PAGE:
Today, my guest writer, Ashley Taylor, is writing to support those with disabilities who want to have children, read on!
What Anyone With A Disability Needs To Know About Becoming A Parent
Babies don’t come with an instruction manual, so it’s understandable why new parents have the jitters for the first few weeks. Among the scenarios that cause nervousness, fear of tripping or dropping the baby tops the list — this is likely top of mind for parents with disabilities, too. But considering there are approximately 4.1 million disabled adults managing parenthood, you’re not exactly exploring uncharted territory. With a little preparation and self-care, you’ll be able to begin the next chapter of your life with confidence and safety.
Make Any Necessary Home Modifications
It’s likely that you already have some home modifications in place, but just in case, projects that can help a parent with a disability include:
- Expandable hinges to widen doorways for easier wheelchair accessibility
- Replacing steps with a ramp
- Placing safety gates at the top and bottom of stairs
- Installing skid-resistant flooring to prevent slips
- Creating a clutter-free playroom with anchored furniture
- Making kitchen countertops and the stove at an accessible height
- Installing a loop lever faucet in the bathroom to make it easier to use from a distance
- Keeping cleaning and changing essentials on a rolling cart so they’re easy to access at all times
- If lower, specialty cribs are too expensive, do a DIY version by cutting the legs off a regular crib and then placing it on risers
Make Time To Relax
Numerous studies indicate that stress and (in some cases) depression can kick in after the baby is born. Finding time to relax — even just five to ten minutes a day — can make the difference between a slightly stressful day and an unbearable one. Even just five to ten minutes a day can help. The same techniques that are used to help relax individuals with a disability can be applied to parenthood. From visualization and meditation to yoga and self-hypnosis, here are several options available to you.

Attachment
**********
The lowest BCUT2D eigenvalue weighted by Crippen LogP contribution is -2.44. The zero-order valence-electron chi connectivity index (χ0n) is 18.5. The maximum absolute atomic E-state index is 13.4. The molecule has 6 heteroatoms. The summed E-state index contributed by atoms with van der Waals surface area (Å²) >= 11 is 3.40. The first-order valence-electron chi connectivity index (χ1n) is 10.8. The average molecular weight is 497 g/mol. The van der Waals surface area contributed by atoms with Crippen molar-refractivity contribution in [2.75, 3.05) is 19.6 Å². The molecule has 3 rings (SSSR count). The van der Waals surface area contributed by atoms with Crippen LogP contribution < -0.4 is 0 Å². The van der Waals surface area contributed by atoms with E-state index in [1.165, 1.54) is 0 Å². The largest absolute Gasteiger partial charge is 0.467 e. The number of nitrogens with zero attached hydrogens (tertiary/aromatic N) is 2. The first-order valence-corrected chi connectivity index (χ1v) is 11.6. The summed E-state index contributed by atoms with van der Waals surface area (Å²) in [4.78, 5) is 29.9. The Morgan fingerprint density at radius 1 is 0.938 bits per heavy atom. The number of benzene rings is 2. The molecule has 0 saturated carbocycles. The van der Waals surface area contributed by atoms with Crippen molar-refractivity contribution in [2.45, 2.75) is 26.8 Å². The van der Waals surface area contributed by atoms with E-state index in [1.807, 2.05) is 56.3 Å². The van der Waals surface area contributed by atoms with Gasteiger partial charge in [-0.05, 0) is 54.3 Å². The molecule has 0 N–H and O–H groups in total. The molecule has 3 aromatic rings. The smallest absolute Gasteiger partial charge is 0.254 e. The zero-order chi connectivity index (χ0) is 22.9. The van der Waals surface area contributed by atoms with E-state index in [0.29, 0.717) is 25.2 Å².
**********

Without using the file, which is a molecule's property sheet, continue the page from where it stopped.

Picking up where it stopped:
Before baby arrives, make sure there’s an area in your home that you can designate specifically for downtime. Outfit the space with oxygen-rich plants, drapes and wall coverings in soothing tones, a dimmer switch for lighting and a comfortable piece of furniture to rest on.
Don’t Neglect Self-Care
While you’ll be busier than ever after your little one arrives, don’t use that as an excuse to neglect self-care. Work with your spouse/partner on a schedule so you can take time to go to exercise, return phone calls, or meet a friend.
Another important factor that sometimes falls to the wayside with parenting is personal hygiene, to include brushing and flossing, bathing, doing your hair, and getting dressed — even if you don’t leave the house. From a psychological standpoint, you’ll feel better about yourself while feeling prepared to take on the day with confidence.
Eat For Energy — And Stress-Relief
What you put in your body affects what you’ll be able to handle physically and mentally, which is crucial for anyone let alone a busy parent. When considering what to eat, don’t neglect nutritious foods including nuts, red peppers, oatmeal, spinach and salmon as they also have stress-relieving benefits.
While you may want to handle everything on your own, don’t be afraid to ask for help — and don’t feel guilty for doing so. Along with tapping your loved ones, make sure you’re aware of the resources available to you as a disabled parent, to include everything from financial support to support groups where you can share your feelings and frustrations.
You’re embarking on an exciting journey so take care of yourself so you can effectively take care of your baby.
Ashley Taylor is a freelance writer, photographer, and advocate for people with disabilities. She created DisabledParents.org to provide information and resources to other parents with disabilities. When she isn’t working, she enjoys spending time with her husband and two children.